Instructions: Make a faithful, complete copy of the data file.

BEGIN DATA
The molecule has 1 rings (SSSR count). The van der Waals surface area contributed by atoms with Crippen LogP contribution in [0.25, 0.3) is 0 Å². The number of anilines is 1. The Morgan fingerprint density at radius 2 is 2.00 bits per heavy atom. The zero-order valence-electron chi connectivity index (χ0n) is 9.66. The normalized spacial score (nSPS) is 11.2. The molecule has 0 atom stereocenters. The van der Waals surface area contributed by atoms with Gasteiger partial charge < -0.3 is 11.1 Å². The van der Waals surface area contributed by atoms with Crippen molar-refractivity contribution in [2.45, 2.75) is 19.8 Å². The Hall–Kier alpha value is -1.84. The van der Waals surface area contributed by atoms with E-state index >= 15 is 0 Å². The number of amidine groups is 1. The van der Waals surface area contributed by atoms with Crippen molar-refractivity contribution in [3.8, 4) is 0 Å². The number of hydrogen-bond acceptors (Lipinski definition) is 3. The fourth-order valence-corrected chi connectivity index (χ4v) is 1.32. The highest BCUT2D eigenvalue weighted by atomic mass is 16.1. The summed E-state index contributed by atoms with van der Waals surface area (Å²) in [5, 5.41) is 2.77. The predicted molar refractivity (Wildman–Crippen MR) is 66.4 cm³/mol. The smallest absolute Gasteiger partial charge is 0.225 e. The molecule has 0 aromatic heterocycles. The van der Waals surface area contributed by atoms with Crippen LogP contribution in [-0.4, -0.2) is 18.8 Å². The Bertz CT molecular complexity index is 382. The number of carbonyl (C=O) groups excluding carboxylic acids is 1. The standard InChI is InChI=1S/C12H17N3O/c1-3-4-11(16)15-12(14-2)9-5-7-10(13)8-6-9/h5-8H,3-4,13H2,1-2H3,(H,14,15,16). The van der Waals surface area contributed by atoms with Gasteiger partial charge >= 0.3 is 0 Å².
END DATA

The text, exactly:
The molecule has 1 rings (SSSR count). The van der Waals surface area contributed by atoms with Crippen LogP contribution in [0.25, 0.3) is 0 Å². The number of anilines is 1. The Morgan fingerprint density at radius 2 is 2.00 bits per heavy atom. The zero-order valence-electron chi connectivity index (χ0n) is 9.66. The normalized spacial score (nSPS) is 11.2. The molecule has 0 atom stereocenters. The van der Waals surface area contributed by atoms with Gasteiger partial charge < -0.3 is 11.1 Å². The van der Waals surface area contributed by atoms with Crippen molar-refractivity contribution in [2.45, 2.75) is 19.8 Å². The Hall–Kier alpha value is -1.84. The van der Waals surface area contributed by atoms with E-state index >= 15 is 0 Å². The number of amidine groups is 1. The van der Waals surface area contributed by atoms with Crippen molar-refractivity contribution in [3.8, 4) is 0 Å². The number of hydrogen-bond acceptors (Lipinski definition) is 3. The fourth-order valence-corrected chi connectivity index (χ4v) is 1.32. The highest BCUT2D eigenvalue weighted by atomic mass is 16.1. The summed E-state index contributed by atoms with van der Waals surface area (Å²) in [5, 5.41) is 2.77. The predicted molar refractivity (Wildman–Crippen MR) is 66.4 cm³/mol. The smallest absolute Gasteiger partial charge is 0.225 e. The molecule has 0 aromatic heterocycles. The van der Waals surface area contributed by atoms with Crippen LogP contribution in [-0.4, -0.2) is 18.8 Å². The Bertz CT molecular complexity index is 382. The number of carbonyl (C=O) groups excluding carboxylic acids is 1. The standard InChI is InChI=1S/C12H17N3O/c1-3-4-11(16)15-12(14-2)9-5-7-10(13)8-6-9/h5-8H,3-4,13H2,1-2H3,(H,14,15,16). The van der Waals surface area contributed by atoms with Gasteiger partial charge >= 0.3 is 0 Å².